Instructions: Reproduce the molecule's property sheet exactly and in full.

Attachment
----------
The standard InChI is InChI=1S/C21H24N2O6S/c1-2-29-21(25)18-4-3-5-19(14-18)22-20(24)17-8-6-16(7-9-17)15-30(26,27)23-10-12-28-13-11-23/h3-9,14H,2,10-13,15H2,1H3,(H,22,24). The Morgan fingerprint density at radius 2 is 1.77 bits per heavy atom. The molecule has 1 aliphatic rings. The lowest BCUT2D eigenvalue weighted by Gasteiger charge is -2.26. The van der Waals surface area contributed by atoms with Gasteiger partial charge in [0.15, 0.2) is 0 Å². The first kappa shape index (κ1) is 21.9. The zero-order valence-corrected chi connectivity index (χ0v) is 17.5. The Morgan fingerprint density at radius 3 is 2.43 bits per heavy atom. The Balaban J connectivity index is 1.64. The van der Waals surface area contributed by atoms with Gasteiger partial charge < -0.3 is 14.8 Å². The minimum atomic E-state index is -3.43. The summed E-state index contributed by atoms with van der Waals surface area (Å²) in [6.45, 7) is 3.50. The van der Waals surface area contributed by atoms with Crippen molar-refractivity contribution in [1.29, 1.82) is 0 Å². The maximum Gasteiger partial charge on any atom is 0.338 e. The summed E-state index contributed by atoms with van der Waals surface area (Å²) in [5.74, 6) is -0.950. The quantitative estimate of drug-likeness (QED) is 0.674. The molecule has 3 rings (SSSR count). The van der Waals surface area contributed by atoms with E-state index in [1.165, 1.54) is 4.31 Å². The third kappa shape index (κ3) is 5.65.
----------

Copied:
The standard InChI is InChI=1S/C21H24N2O6S/c1-2-29-21(25)18-4-3-5-19(14-18)22-20(24)17-8-6-16(7-9-17)15-30(26,27)23-10-12-28-13-11-23/h3-9,14H,2,10-13,15H2,1H3,(H,22,24). The Morgan fingerprint density at radius 2 is 1.77 bits per heavy atom. The molecule has 1 aliphatic rings. The lowest BCUT2D eigenvalue weighted by Gasteiger charge is -2.26. The van der Waals surface area contributed by atoms with Gasteiger partial charge in [0.15, 0.2) is 0 Å². The first kappa shape index (κ1) is 21.9. The zero-order valence-corrected chi connectivity index (χ0v) is 17.5. The Morgan fingerprint density at radius 3 is 2.43 bits per heavy atom. The Balaban J connectivity index is 1.64. The van der Waals surface area contributed by atoms with Gasteiger partial charge < -0.3 is 14.8 Å². The minimum atomic E-state index is -3.43. The summed E-state index contributed by atoms with van der Waals surface area (Å²) in [6.45, 7) is 3.50. The van der Waals surface area contributed by atoms with Crippen molar-refractivity contribution in [1.29, 1.82) is 0 Å². The maximum Gasteiger partial charge on any atom is 0.338 e. The summed E-state index contributed by atoms with van der Waals surface area (Å²) in [5.74, 6) is -0.950. The quantitative estimate of drug-likeness (QED) is 0.674. The molecule has 3 rings (SSSR count). The van der Waals surface area contributed by atoms with E-state index in [1.165, 1.54) is 4.31 Å². The third kappa shape index (κ3) is 5.65.